The Basic Argument

The basic claim of the book, as Cohen explains in a footnote on the first page of his book, is that our ability to understand others is the same as our ability to create and comprehend metaphors. Cohen does not aim to explain the cognitive processes behind making metaphors or why we are able to understand metaphors, leaving this question to be explored by the work that other philosophers have done on the subject and admitting that “there is mystery at the heart of metaphor.”[1] While Cohen does not wish to analyze the metaphor itself, he does unpack what happens to the terms in a metaphor, such as in the case “Mussolini is a utensil.” In this case, the association of Mussolini with a utensil transforms the utensil, which is an inherently neutral object in terms of our general feelings about it, into a negative demonstration of Mussolini as a mere tool for Hitler’s motives.

Cohen then goes on to compare this metaphor, which compares a specific person to a general object, to an identity statement where a specific person is compared to another specific person or some kind of specific thing, such as in the statement “I am Robert Pinsky.” Cohen argues that the same process that we used to understand the metaphor “Mussolini is a utensil” is the same process used to imagine that “I am Robert Pinsky.” Cohen admits that this is a bit of a stretch to call that sentence a metaphor, but he asks from the readers that since “what one must do to grasp any of these sentences is to think of one thing as something it plainly is not…that, I think, is exactly what one must do to grasp a metaphor. Then even if it is inapt to to call these sentences metaphors, the knack for grasping them is the same as the knack for grasping metaphors.”[2]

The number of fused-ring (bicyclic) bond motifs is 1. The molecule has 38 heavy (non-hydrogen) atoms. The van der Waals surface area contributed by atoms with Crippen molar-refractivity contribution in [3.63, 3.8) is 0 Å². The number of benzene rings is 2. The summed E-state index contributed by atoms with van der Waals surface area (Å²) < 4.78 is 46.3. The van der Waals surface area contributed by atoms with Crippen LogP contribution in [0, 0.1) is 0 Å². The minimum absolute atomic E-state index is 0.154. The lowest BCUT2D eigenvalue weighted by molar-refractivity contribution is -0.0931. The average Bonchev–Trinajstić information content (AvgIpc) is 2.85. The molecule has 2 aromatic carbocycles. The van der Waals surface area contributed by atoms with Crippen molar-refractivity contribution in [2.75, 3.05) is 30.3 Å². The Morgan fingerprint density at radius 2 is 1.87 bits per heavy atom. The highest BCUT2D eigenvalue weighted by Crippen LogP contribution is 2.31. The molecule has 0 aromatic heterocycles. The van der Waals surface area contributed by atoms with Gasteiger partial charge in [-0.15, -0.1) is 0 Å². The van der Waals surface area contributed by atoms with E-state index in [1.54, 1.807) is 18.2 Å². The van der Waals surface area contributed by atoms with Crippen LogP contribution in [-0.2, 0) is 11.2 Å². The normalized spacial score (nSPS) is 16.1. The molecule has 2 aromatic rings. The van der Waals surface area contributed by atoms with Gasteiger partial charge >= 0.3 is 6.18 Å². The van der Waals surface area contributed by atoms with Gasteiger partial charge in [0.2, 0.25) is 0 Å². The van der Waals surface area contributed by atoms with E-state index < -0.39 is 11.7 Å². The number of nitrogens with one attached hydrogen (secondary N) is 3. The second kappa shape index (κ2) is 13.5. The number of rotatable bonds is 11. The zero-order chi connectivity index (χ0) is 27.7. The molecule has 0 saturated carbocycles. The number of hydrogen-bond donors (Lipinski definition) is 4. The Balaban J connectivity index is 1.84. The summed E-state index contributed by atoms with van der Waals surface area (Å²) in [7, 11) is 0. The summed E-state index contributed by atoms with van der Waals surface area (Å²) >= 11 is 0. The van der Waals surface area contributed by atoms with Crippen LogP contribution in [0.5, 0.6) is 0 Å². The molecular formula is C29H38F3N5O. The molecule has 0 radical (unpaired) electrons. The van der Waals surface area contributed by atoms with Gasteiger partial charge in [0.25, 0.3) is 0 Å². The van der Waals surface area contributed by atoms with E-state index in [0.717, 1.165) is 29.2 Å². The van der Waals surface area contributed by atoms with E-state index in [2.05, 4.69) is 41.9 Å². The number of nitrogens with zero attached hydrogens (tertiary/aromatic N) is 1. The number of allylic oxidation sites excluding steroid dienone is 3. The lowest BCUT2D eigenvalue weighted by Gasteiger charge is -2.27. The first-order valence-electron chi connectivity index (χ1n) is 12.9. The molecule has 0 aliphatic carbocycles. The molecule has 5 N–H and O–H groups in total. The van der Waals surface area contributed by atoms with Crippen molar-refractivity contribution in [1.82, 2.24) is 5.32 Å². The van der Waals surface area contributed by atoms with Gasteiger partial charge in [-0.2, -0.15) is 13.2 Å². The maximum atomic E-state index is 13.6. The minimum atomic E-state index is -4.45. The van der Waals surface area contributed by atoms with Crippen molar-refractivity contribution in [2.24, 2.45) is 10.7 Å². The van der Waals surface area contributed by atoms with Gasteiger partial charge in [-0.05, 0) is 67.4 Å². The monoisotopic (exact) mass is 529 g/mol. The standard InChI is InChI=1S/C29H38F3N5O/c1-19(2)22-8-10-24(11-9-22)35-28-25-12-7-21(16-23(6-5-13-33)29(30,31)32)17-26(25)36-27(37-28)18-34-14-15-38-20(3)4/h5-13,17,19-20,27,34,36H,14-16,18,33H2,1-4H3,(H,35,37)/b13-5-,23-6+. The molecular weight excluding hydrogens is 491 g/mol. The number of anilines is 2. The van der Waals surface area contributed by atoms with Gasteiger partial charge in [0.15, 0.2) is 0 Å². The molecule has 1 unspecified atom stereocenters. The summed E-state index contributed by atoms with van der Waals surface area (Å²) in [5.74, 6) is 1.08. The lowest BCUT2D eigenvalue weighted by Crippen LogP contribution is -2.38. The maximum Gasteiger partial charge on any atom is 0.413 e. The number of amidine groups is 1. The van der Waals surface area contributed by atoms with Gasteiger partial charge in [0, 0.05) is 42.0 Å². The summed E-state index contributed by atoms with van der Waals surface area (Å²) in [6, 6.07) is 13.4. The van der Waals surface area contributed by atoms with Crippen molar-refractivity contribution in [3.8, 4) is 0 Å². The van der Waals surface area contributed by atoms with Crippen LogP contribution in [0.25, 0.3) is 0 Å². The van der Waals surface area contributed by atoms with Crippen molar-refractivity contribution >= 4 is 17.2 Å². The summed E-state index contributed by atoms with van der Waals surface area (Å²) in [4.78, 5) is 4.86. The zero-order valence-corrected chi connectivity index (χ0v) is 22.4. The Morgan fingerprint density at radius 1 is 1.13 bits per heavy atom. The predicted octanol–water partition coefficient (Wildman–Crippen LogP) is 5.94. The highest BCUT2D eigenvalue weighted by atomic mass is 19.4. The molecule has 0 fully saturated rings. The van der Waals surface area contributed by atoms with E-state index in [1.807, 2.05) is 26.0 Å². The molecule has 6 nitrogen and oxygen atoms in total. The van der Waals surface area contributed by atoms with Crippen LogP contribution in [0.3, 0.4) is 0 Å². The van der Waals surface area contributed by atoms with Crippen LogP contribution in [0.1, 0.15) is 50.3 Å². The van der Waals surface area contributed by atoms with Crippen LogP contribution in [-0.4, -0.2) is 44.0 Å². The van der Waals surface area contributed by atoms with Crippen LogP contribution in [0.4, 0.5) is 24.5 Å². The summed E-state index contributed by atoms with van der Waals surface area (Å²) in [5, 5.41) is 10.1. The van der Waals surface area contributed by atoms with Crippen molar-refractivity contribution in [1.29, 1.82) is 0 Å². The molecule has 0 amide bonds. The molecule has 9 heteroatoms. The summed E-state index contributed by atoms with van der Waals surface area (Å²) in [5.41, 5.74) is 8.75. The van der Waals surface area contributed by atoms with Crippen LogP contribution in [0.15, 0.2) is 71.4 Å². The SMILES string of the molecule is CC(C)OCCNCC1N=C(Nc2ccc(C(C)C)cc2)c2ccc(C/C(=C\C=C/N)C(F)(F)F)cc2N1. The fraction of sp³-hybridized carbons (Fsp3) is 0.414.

Cohen is not concerned with technicality in his definition of these identity statements which he labels “metaphors of personal identification,” and I think he is right to not focus on that point. His overall argument is that we use our imagination to be able to think of ourselves or others as someone else, and the way we use that imagination is the same way we use it to imagine Mussolini as a utensil. “Understanding one another involves thinking of oneself as another, and thus the talent for doing this must be related to the talent for thinking of one thing as another,” with that last talent being the talent for understanding metaphor.[3] And since engaging with narratives and personas in art is done through metaphorical imagination, a life enriched with art will contribute to our capacity to understand others in our lives and thus help us live a moral life.

Examples of Metaphorical Identification in Real Life and the Role of Imagination

            Having established his idea of metaphors of personal identification, Cohen spends the rest of the book showing examples in real life and in literature of how imagination allows us to make metaphors of personal identification, which aid us in understanding others.

His first example lies in the typical methods parents use to teach their children how to interact in a civil manner with other children. Through this example, Cohen also demonstrates that metaphorical identification, unlike literal identification, is asymmetrical, and therefore has its own value. Cohen presents us with the question of what Abner would do in some situation. To answer this question, we might ask any of the following:

  1. What would Abner do? (How would Abner feel?)
  2. What would I do?
  3. What would I do if I were Abner?
  4. What would Abner do if her were me?[4]